"spooning" will be entirely free from observation at the
local bathing beaches.
* * ��
THE PLUGGERS VOTE is becoming a rival of the
"silent vote" in determining tbe result of elections. Its
noise is heard for weeks after the campaign is over.
* * *
ESKIMO COSTUMES WILL be thc correct attire for
June brides this season.
* * *
ONTARIO HAS DOUBLED thc price of marriage licenses.   This is carrying the single tax system to extremes.
EVEN  THE  SATURDAY
its week ends.
half-holiday  movement  has
SCORES OF THE boys in khaki had their baptism of
fire when they were called upon to perform guard duty
at Sunday night's conflagration. SATURDAY, JUNE 3, 19if.
THE   STANDARD
THREE
",:
OFFICE TO RENT
The accommodation and service that we arc giving is of the
hest. It is shown by the number of offices lhat have bun rented
during the past few mouths. There are still some lo be had which
we would be pleased lo show you by applying at the Rental Department.
North West Trust Company, Limited
509 RICHARDS STREET Phone Seymour 7467
B.C. BONDS FOR INVESTMENT
Investors  seeking safely  together  with  an attractive  interest
yield should investigate the merits of B. C. Municipal Bonds which
return  from 6 per  cent,  to  7  1-S per cent.    Their desirability is
shown by the demand for them.   Consult our Bond Dcpt., in person
fa     or by letter.
I Canadian Financiers Trust Company
Head Office:  839 Hastings Street West, Vancouver, B.C.
PATRICK DONNELLY, General Manager.
i ���:..;:.  .:...,;.::.. l. : , nieiii
si;
iiaiiiiiiiiB
THE TELEPHONE
MAKES EVERYONE
YOUR NEIGHBOR
Where is your neighbor? p
m
m
Your neighbor is where the telephone is, whe-
m
ther in the next block or the next city.
P
No matter how close or how far away they     jj
may be, you hear their voice as plainly as if they
were in the same room with you.
Every telephone is a Inn*;' distance, telephone,    Three times lhe |S
day period for lhe regular charge botween 7 p.m. and s a.m.
"TRUNK
RAIL TICKETS TO ALL POINTS
General Agency Transatlantic Steamship Lines
C. E. Jcnncy, G. A. P. D.
Phone: Sey. 8134
W. G. Connolly, C. P. F. A.
527 Granville Street
THE VERNON FEED CO.
MOUNT  PLEASANT,  COLLINGWOOD and SO. VANCOUVER
DEALERS IN
Poultry Supplies, Hay. Grain and Feed
CHICK FEED
LAWN SEED
FERTILIZER
SEED POTATOES
PHONES: Fairmont 186���878
DOG BISCUITS
CANARY SEED
PIGEON FEED
Fraser 175 and Collingwood 153
Classified Advertising
FLORISTS
BROWN BROS. & CO., LIMITED,
Seedsmen, Florists, Nurserymen, 48
Hastings St.  E., and 782 Granville
Street. Vancouver, B.  C.
WATCHMAKER
10,000 WATCHES and CLOCKS
wanted to clean and repair at the
factory, 438 RICHARDS STREET.
MONEY TO LOAN
MONEY LOANED, DIAMONDS,
Jewelry, etc. A quiet, respectable,
reliable place to borrow money.
Old gold bought. Established 1905.
Star Loan Co., 812 Hastings West.
STOVE   REPAIRS
DON'T    THROW     YOUR     OLD
Stove away.   We handle castings and
repairs to fit any stove  or range.���
FRANKS, 44 Water Street.
LEGAL NOTICES
MALCOLM,   SUMMERS   AND   FORD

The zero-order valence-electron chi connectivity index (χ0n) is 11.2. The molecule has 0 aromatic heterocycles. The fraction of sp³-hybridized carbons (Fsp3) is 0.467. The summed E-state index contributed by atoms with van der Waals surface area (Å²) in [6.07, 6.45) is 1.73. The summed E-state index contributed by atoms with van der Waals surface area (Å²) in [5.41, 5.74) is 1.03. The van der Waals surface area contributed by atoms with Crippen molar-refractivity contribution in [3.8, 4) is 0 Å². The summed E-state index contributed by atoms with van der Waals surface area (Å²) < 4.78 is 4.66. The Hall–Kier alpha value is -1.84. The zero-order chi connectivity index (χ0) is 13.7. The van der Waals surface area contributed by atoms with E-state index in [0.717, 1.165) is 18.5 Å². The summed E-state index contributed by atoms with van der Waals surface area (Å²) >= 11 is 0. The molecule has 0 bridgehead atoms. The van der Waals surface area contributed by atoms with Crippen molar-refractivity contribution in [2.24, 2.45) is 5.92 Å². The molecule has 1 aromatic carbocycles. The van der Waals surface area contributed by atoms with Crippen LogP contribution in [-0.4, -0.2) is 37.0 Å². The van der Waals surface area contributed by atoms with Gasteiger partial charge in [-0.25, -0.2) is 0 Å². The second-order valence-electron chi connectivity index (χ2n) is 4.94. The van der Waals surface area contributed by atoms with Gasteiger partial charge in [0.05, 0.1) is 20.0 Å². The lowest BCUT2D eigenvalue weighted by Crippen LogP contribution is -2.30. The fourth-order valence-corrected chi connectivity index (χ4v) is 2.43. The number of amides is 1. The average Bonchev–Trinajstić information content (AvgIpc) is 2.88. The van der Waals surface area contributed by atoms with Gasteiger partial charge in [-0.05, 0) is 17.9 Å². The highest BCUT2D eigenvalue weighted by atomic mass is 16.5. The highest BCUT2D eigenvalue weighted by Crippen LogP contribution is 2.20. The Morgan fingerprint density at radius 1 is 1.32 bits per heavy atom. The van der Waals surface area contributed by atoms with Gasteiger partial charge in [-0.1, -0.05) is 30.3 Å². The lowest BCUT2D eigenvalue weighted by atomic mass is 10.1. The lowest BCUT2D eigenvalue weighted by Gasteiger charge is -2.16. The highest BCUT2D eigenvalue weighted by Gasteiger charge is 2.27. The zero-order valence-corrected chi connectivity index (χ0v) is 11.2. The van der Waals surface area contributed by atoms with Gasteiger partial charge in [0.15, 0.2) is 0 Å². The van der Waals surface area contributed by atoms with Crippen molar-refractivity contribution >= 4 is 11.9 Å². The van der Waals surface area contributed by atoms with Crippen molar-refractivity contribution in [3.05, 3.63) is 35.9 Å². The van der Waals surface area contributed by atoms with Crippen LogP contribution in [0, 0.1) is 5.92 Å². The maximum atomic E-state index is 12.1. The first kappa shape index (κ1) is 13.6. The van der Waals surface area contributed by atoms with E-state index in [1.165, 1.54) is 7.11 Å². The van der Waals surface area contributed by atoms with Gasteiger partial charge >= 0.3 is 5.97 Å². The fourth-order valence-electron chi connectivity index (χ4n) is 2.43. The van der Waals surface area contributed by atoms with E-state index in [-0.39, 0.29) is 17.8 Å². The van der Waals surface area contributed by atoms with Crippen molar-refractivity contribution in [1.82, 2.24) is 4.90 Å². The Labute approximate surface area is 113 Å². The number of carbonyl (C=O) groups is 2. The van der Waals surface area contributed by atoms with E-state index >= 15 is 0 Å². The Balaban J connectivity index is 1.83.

LIMITED
TAKE NOTICK of the Intention of Malcolm, Summers antl Ford Limited to apnly
to thc Registrar of Joint Stock Companies
for ^the change of the name of thc Company
to   "Summers   and   Ford   Limited."
Dated at Vancouver, tllis 8th day of April,
A.  D.  1916.
R. S. FORD, Secretary.
Mercantile Building, Vancouver, B.C.
SECURITY     FIREPROOF    STORAGE
MOVING  COMPANY  LIMITED
NOTICE IS HEREBY GIVEN that after
the expiration of one month's continuous publication of tllis Notice Hi thc British Columbia
Gazette and in the Vancouver Standard, the
above-named Security Fireproof Storage &
Moving Company Limited, whose registered
office is situate at Nn. 786 Iteatty Street, in
thc City of Vancouver. B.C., Intends lo
apply to the Registrar of Joint Stock Companies to change its name to, and adopt the
name of Campbell's Security Fireproof Storage
& Moving Company Limited.
DATED this 3rd day of May, A. D. 1916.
SENKLER & VAN HORNE,
Solicitors for the said Company.
IMPERIAL BANK OF CANADA
The Imperial Bank of Canada has
jusl closed ii- forty-first year of ex
istence, during which period it has
performed excellent service for Canadian business. During late'years ii
has taken a leading place in Canadian
!ianl<iiiK eireles, and was one "l" tlie
pioneer banks throughout the Canadian West.
Its strong position is attain indicated in tllat institution's financial state-
nicnt I'm' iln- past year. The total
liquid assets ai ihe end of the year
were $43,585,000, a gain over ?he previous year of $7,519,000, and of $9,-
000,000 above 1914. The value of Dominion and Provincial Government securities increased from $666,11(10 in
1915 tn $4,920,000 at the end ..f the fiscal year. Canadian municipal securities and British and foreign ami colonial public securities increased from
$1,070,000 to $4,947,000. There was
a contraction iu the bonds and stocks
held by tlie bank. The net result was
an increase in holdings of all classes
oi' securities from $2,664,000 in 1915 to
$10,751,000 in 1916. Commercial loans
in Canada were reduced hy $1,500,000
to $34,646,000, owing to prevailing
conditions.
Although the profits lor the year,
amounting to $1,003,000, were $2K,(K::;
below last year, still ihey were equal
to 6.68 per cent, nn the combined cap-
ital, reserve and profit and loss account. Dividends amounting to $840,-
000 were paid, and, alter making
Krauts to patriotic and pension funds
and paying tuxes, the sum of $1,089,-